Searching for a Specific Field

Fields can be a great boon to document development, as they allow you to insert different types of dynamic information in ...

Discover More
Subscribe

FREE SERVICE: Get tips like this every week in WordTips, a free productivity newsletter. Enter your address and click "Subscribe."

View most recent newsletter.

Comments

If you would like to add an image to your comment (not an avatar, but an image to help in making the point of your comment), include the characters [{fig}] in your comment text. You’ll be prompted to upload your image when you submit the comment. Maximum image size is 6Mpixels. Images larger than 600px wide or 1000px tall will be reduced. Up to three images may be included in a comment. All images are subject to review. Commenting privileges may be curtailed if inappropriate images are posted.

What is 8 + 7?

2018-07-01 22:50:12

Bryan

"Intuitive this is not!"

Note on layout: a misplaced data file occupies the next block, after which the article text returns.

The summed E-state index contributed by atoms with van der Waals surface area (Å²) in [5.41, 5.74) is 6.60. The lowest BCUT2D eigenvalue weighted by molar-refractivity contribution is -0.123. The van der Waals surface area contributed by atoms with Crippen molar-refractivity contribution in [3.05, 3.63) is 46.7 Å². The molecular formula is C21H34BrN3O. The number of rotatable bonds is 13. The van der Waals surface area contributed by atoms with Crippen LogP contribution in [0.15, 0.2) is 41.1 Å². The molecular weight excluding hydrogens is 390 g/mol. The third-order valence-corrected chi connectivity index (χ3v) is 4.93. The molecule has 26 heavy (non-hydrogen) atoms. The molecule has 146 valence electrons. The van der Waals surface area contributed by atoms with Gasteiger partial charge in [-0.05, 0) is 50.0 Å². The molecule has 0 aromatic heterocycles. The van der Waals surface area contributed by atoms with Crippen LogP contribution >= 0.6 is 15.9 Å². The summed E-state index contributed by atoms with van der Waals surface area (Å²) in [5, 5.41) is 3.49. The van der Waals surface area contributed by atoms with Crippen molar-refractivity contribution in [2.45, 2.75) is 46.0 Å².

Amen

Another excellent tip


2017-05-03 22:02:47

Stet7

If you reach the beginning or end of the document while using this technique, and then click No when asked if you want to continue at the beginning or end, an error is triggered: a subsequent wildcard search will not work. This article explains how to avoid the problem:

http://wordmvp.com/FAQs/MacrosVBA/FlushPartialFindBug.htm

The article was written awhile ago for Word 97 to 2002, but I've had this problem with Word 2013.


This Site

Got a version of Word that uses the menu interface (Word 97, Word 2000, Word 2002, or Word 2003)? This site is for you! If you use a later version of Word, visit our WordTips site focusing on the ribbon interface.

Newest Tips
Subscribe

FREE SERVICE: Get tips like this every week in WordTips, a free productivity newsletter. Enter your address and click "Subscribe."

(Your e-mail address is not shared with anyone, ever.)

View the most recent newsletter.